Heidegger does not name this truth-seeking comportment in a word. Yet, he understood the problem of Limberg’s “institutional knowledge”. In order to address the problem, Heidegger searches for “the clearing of truth”. His search was developed in and comes down to us by way of his lecture course material on Parmenides and Heraclitus, conducted during the winter term of 1942–1943 at the University of Freiburg. This lecture course material establishes a precedent which we can follow when addressing Limberg’s social concerns.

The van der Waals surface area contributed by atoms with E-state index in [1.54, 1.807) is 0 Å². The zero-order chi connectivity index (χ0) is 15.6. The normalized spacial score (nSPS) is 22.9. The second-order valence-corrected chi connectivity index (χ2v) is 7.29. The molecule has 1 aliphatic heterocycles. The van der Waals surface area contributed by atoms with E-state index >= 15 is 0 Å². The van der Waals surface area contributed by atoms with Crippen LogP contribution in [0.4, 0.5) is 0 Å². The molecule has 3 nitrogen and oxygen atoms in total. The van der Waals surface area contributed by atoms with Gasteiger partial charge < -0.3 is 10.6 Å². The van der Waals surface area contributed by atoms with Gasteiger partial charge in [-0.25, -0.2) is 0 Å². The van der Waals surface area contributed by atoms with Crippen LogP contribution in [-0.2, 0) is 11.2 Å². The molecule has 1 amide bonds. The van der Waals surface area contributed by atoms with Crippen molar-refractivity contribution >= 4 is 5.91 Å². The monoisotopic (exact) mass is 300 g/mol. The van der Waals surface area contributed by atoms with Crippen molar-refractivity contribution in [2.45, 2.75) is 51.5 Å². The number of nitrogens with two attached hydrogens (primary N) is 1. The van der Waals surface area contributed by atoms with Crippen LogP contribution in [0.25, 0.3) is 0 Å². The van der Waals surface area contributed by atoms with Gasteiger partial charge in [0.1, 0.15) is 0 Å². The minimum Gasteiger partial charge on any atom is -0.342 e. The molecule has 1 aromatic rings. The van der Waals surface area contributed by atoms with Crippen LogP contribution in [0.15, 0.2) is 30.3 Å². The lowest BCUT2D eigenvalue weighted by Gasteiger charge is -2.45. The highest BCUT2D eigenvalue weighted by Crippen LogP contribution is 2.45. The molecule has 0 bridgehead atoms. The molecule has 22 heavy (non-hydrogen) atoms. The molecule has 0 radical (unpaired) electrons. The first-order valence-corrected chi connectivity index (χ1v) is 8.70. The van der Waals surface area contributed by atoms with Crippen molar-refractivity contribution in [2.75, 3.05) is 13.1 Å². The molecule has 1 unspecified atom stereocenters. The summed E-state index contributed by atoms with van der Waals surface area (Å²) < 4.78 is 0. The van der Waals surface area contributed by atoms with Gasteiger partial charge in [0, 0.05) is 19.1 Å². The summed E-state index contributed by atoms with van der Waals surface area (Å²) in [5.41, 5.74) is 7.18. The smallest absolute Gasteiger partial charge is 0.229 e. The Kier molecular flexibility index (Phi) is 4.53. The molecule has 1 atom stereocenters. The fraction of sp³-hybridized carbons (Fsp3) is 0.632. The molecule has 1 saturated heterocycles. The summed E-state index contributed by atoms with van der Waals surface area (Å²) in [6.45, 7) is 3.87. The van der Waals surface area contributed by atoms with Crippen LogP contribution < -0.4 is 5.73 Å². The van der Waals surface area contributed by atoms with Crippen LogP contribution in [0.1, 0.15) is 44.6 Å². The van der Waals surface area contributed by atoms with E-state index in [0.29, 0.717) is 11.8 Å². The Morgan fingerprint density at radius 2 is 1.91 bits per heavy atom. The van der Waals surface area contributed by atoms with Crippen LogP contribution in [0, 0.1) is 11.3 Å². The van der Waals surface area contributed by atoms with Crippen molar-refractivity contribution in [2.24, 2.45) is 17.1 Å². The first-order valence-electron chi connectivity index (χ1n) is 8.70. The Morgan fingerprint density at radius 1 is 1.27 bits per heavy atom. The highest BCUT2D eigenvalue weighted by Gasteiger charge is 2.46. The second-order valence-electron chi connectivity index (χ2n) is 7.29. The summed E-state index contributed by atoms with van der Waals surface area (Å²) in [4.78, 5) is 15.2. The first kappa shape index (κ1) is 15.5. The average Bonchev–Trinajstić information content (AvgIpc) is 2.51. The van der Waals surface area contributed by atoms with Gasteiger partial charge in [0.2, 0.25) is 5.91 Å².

Following the precedent myself, I took the liberty to name the comportment as episteme. The word episteme is of Greek origin. The Ancient Greek επισταμαι (epistamai) is a compound of επι (epi, “upon, over, above”) and ιστημι (histēmi, “to make stand”). Therefore, we are correct to translate επιστημη as “to make over-stand”. Standing itself is, of course, a peculiar form of action. It might even be understood as a lack of action. And yet, the word episteme names a non-mechanical action as over-standing. The number five stands over three in that it is greater. The “making” of this standing presents itself when the weight of the larger number’s being exerts itself over the lesser being. In Ancient Greek, such “making” is described by the word ομοιωσις (homoiosis, “making like”).